For a really long time as a young player, trying to sift my way through the world and figure out what was important, I remember really struggling with what was the most important thing in the game and how someone got to be successful and what successful meant.
I remember being at a training camp in Bolivia when I was about 19 and getting in a conversation with a guy who was a really good player about cheating and winning. He said that it was all about winning and that cheating was a part of the game. I felt weird about that; it didn’t quite sit right with me, but I didn’t know what I believed or what was right, so I considered his point of view. I also remember a player at the time who was a really high profile female player who I heard wasn’t a really good person or teammate, and I remember the thought crossed my mind, that maybe I was just too nice, and I needed to adopt this kind of mentality if I wanted to get somewhere in soccer.
But the farther I’ve meandered along in life, the more it has become clear to me that soccer isn’t about 15 minutes of fame, or fortune (well the fortune doesn’t really come into it on the women’s side for the most part), or big stadiums or medals or trophies. I feel so stupidly cliche saying it, but the game is the most amazing opportunity to touch people in a positive way.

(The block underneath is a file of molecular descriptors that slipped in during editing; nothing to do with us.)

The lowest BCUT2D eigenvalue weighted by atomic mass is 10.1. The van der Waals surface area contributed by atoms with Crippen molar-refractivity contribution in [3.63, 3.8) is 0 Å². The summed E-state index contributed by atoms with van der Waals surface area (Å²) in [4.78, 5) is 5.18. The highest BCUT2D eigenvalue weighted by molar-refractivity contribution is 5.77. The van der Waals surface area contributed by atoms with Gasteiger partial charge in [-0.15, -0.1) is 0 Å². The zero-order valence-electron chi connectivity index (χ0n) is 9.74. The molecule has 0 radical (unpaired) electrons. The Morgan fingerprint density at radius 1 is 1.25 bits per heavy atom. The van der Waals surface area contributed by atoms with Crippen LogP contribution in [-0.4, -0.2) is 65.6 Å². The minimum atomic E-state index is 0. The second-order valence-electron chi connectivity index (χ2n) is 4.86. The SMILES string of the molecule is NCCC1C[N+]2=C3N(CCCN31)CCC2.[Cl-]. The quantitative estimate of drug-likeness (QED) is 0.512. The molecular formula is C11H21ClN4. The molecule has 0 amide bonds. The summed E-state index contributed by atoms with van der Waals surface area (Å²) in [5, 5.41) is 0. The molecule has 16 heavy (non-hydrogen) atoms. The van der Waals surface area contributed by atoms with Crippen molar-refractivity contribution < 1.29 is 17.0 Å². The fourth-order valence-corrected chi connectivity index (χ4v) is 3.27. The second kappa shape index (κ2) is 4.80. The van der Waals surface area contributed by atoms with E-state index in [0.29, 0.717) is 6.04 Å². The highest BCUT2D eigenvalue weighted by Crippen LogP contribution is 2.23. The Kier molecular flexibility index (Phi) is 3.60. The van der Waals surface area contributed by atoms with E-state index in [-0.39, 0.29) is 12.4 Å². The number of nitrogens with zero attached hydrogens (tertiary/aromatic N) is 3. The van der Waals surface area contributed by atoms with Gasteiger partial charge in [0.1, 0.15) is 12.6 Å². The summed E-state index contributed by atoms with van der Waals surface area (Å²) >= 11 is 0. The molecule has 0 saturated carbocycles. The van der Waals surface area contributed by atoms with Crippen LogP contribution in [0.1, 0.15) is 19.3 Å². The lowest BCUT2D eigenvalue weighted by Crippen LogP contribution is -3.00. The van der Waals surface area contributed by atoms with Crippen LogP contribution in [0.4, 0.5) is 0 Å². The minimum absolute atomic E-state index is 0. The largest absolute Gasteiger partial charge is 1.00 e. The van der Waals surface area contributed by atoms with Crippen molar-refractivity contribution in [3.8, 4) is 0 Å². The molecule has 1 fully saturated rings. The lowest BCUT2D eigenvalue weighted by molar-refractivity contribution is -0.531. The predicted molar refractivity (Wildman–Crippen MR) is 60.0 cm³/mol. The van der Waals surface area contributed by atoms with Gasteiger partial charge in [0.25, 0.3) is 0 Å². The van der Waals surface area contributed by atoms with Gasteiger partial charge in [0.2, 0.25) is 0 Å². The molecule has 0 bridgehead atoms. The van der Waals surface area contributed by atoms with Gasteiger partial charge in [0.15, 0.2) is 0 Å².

One of my favourite memories of soccer in fact has nothing to do with a ball and a field per say. I was sitting in the country in some random place in Nigeria, watching some kind of foreign procession going on from my friend Maureen’s balcony, drinking a soda and talking with her family in 2010. I remember getting a buzz about how the only thing that brought me into this world, so completely different from my own, was the passion for the game that I shared with Maureen, my Nigerian teammate in Norway.
Tonight I got a really special email from one of the parents of one of the 8 year olds I coach that said this:
We never got the chance to thank you both for another great GirlsCan session! She absolutely loves every minute of it:) she can’t figure out why it can’t be all year. Of course we feel the same way! As a parent the best feeling in the world is to see your child happy & confident and you both give that to her and we truly appreciate your efforts.
Every time you step on the field as a coach, as a player, as a teammate, you have the choice to use the game to make the lives of everyone around you better.
There’s no better feeling.